SPOILER ALERT: If you haven’t watched last night’s Lost yet… well, you’ve got a mere three months to get around to it.
Last night, for the first time, I wished that I were not watching Lost. Not because I don’t still love the show (I do) or because the episode had problems (though it did). But because it’s clear that it was a bad idea for ABC to split the show into two runs, six episodes in the fall, then a longer run in the winter. Six episodes is too short a run for Lost’s story to gain momentum and reach anything that feels like a natural pause point. Better to do the show 24-style and keep it off the air until January, and do one glorious run of 22 episodes–a strategy that never hurt 24’s ratings.
Speaking of 24, Lost’s producers said in TV Guide’s Ask Ausiello column that the episode would end on a 24-esque cliffhanger, and it did, in the sense that there’s a ticking clock (Ben will bleed out in one hour if Jack doesn’t save him) and that it ended with a lot of people YELLING REAL LOUD, Jack Bauer-style. (“RUN!!!”)
But Jack’s ingenious plan to get the Others, literally, by the kidneys was undercut by the fact that everyone in the home audience knows his plan can’t work, because Kate has no way of escaping the Others’ Little Alcatraz. Kate knows that too, though for some reason the demands of a cliffhanger ending prevented her from simply telling Jack that over the walkie-talkie. So we know–I think–where this is going, in the sense that either Jack’s bold move will fail, or they’ll have to come up with an escape plan B quick. All of which would be fine if we were waiting a week for that to happen; three months, not so much.
Speaking of which, another strikeout for the flashbacks last night, I’m afraid. Kate has never had the most interesting past of the castaways, but her story is by now really tapped out. The flashback told us nothing new about her past (she’s tired of running, but she can’t settle down, she’s hurt everyone she’s ever become close to, yada yada yada). And it was unnecessary to explain her actions in the present. (Sure, she won’t run in the end because she wants to change her pattern of running and abandoning people. But we already know she won’t because [a] she loves Sawyer and [b] she has nowhere to freaking go.)
That said, every scene with Jack and the Others was a knockout. We knew Michael Emerson was brilliant, but Elizabeth Mitchell is also turning in a fine, modulated performance as Juliet, and being around the two of them seems to have kicked Matthew Fox’s intensity and sense of character to a new level. It’s exciting to see Jack showing the Others that two can play the deception game. And his decision to take Ben hostage, whether it turns out to be good strategy or not, shows that he’s learned the good sense not to trust either Ben (who promised him freedom) or Juliet (who promised him protection if he made Ben’s death look like an accident).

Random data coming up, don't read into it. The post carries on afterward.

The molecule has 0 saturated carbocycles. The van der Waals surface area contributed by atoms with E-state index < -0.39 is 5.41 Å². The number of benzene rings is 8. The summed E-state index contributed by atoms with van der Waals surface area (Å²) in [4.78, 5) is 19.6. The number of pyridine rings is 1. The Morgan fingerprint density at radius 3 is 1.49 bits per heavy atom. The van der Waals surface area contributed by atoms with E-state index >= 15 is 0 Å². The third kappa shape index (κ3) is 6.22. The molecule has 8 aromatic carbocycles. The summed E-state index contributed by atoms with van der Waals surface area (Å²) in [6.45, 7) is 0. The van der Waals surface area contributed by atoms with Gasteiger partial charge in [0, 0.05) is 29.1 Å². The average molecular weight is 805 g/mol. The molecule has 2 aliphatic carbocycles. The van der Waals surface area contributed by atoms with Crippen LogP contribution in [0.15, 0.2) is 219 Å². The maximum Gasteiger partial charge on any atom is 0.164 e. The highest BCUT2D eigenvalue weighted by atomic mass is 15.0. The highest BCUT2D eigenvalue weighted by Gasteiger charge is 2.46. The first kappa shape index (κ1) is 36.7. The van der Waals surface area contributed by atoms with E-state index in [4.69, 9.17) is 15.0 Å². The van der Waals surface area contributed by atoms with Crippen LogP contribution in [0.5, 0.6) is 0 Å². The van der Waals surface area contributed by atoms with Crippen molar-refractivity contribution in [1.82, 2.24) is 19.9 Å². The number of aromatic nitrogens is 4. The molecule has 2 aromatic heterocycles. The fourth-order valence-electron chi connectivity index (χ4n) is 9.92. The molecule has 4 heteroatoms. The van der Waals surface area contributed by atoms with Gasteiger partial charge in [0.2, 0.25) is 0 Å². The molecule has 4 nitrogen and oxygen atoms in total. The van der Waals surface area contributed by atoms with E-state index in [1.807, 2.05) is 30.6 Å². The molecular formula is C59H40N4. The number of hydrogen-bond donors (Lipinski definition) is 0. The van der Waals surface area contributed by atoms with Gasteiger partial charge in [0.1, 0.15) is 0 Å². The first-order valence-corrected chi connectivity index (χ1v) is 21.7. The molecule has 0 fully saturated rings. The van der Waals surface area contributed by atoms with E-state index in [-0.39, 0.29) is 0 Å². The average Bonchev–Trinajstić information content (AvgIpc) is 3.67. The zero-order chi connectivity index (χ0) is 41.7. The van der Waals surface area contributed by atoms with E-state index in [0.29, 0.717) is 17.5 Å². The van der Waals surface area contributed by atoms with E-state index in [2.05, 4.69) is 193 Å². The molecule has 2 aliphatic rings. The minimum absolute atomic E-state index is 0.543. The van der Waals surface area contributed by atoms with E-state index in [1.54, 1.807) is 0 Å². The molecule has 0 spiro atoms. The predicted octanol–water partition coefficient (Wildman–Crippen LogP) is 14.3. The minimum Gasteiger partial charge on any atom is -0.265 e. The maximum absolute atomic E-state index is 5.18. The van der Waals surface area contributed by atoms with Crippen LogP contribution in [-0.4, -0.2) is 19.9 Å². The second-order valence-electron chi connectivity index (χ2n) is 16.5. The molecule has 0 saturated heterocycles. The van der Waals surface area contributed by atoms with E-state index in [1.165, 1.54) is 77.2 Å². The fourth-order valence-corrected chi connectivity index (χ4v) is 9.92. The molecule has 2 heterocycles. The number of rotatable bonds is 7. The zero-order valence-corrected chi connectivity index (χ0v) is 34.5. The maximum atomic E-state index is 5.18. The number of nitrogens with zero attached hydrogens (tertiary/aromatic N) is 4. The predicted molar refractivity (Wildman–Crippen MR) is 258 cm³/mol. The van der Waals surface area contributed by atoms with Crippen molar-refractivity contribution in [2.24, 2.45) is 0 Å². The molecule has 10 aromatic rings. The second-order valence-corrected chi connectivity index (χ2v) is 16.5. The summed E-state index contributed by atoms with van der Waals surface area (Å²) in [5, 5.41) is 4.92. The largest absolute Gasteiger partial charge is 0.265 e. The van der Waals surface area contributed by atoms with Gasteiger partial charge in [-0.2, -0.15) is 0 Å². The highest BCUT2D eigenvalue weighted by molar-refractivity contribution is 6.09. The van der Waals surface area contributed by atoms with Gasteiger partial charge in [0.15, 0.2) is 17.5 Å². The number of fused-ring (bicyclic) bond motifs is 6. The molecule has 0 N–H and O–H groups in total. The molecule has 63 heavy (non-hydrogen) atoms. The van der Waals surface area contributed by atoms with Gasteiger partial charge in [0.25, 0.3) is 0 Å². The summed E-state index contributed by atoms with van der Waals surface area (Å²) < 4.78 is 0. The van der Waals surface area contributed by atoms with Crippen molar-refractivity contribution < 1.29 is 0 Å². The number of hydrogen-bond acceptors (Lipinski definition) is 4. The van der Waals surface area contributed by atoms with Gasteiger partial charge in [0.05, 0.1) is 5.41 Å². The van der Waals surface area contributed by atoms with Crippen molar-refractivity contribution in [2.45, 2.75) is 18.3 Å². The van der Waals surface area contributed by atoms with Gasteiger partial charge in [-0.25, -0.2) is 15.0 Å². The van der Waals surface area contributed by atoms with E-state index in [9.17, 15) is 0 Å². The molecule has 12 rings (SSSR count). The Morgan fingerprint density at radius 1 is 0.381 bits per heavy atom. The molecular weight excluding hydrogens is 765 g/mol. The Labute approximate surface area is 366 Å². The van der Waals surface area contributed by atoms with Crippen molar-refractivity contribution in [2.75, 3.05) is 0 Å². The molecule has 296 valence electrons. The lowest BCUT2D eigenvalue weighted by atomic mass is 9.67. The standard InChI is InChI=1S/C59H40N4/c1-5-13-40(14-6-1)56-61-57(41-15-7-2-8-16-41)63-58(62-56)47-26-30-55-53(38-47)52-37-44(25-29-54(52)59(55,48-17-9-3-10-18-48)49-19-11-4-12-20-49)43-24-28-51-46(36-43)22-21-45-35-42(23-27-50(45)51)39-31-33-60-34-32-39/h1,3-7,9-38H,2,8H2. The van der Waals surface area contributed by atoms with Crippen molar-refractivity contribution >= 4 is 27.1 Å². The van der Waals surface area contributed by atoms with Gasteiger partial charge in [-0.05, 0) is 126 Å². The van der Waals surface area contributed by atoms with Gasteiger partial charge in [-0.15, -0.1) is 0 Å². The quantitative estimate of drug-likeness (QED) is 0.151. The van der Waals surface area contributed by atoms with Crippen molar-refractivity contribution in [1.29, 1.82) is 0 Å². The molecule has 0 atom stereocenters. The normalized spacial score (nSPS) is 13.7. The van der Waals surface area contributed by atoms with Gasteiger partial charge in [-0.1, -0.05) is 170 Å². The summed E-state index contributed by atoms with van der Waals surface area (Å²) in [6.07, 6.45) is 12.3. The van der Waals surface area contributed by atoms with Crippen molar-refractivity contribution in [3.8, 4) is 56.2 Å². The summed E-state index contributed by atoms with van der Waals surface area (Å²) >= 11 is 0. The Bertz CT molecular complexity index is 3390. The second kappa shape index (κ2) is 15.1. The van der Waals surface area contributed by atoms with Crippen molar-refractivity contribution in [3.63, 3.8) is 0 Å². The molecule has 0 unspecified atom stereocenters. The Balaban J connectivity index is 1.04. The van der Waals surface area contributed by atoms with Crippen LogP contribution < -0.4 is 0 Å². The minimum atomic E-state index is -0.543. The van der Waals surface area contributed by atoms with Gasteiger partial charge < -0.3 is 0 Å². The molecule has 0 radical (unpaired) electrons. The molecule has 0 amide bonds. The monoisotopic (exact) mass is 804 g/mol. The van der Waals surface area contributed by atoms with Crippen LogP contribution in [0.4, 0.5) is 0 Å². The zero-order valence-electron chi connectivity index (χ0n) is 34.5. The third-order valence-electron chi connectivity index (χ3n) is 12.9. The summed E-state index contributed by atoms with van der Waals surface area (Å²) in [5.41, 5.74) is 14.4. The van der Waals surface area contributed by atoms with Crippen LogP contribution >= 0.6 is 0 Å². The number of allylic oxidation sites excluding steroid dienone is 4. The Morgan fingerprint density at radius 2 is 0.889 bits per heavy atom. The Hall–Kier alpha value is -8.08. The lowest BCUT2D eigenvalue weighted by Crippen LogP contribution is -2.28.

The Others’ subterfuge to pressure Jack seems a little sketchy–if it’s OK for them to coerce him into doing surgery by threatening Sawyer, then why not just do the job by threatening Jack directly, or Kate, whom they know he likes better anyway? If it was all an elaborate ruse to break his spirit by showing him Kate and Sawyer cuddling cage-style–which we have to assume, given that somebody wanted him to get out of his cell and see the monitors–the plot seems overengineered. But I’m intrigued enough by the Others’ weird moral and psychological system, gradually being revealed, to let that slide.
I just wish I didn’t have to let it slide, mid-story, for three months. Locke’s search party buried Eko last night–a whole lot of subplot in order to get Locke to read one clue on the Jesus stick, “Lift up your eyes and look north.” (A clue, maybe, about where to find the prison island, or the Others’ home village?) In the eulogy, Locke remarked, “I believe you died for a reason, Mr. Eko. I just hope it won’t be too long before we find out what it might be.” You and me both, buddy.